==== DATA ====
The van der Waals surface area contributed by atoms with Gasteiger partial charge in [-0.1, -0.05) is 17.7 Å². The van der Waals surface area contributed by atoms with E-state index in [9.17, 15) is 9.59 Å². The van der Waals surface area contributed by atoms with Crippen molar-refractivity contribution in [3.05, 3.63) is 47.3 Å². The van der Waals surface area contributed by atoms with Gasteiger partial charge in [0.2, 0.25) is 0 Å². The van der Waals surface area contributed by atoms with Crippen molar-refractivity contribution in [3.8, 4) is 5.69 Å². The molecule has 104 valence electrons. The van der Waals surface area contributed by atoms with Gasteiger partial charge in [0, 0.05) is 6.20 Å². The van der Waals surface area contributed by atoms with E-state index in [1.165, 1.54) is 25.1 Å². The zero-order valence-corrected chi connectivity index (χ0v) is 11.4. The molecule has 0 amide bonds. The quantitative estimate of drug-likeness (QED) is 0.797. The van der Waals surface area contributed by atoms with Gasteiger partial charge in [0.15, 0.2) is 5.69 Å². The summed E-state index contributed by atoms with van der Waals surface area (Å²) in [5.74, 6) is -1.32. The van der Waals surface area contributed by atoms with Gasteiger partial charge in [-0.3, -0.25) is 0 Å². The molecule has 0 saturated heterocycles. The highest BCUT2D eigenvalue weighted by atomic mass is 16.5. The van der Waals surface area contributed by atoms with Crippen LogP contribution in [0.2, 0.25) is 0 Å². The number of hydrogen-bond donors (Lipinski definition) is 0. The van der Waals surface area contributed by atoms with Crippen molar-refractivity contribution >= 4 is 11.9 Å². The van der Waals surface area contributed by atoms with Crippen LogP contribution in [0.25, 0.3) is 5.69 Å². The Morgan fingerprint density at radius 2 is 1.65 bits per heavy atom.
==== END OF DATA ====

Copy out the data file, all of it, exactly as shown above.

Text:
The van der Waals surface area contributed by atoms with Gasteiger partial charge in [-0.1, -0.05) is 17.7 Å². The van der Waals surface area contributed by atoms with E-state index in [9.17, 15) is 9.59 Å². The van der Waals surface area contributed by atoms with Crippen molar-refractivity contribution in [3.05, 3.63) is 47.3 Å². The van der Waals surface area contributed by atoms with Gasteiger partial charge in [0.2, 0.25) is 0 Å². The van der Waals surface area contributed by atoms with Crippen molar-refractivity contribution in [3.8, 4) is 5.69 Å². The molecule has 104 valence electrons. The van der Waals surface area contributed by atoms with Gasteiger partial charge in [0, 0.05) is 6.20 Å². The van der Waals surface area contributed by atoms with E-state index in [1.165, 1.54) is 25.1 Å². The zero-order valence-corrected chi connectivity index (χ0v) is 11.4. The molecule has 0 amide bonds. The quantitative estimate of drug-likeness (QED) is 0.797. The van der Waals surface area contributed by atoms with Gasteiger partial charge in [0.15, 0.2) is 5.69 Å². The summed E-state index contributed by atoms with van der Waals surface area (Å²) in [5.74, 6) is -1.32. The van der Waals surface area contributed by atoms with Gasteiger partial charge in [-0.3, -0.25) is 0 Å². The molecule has 0 saturated heterocycles. The highest BCUT2D eigenvalue weighted by atomic mass is 16.5. The van der Waals surface area contributed by atoms with Crippen LogP contribution in [0.2, 0.25) is 0 Å². The number of hydrogen-bond donors (Lipinski definition) is 0. The van der Waals surface area contributed by atoms with Crippen molar-refractivity contribution >= 4 is 11.9 Å². The van der Waals surface area contributed by atoms with Crippen LogP contribution in [0.25, 0.3) is 5.69 Å². The Morgan fingerprint density at radius 2 is 1.65 bits per heavy atom.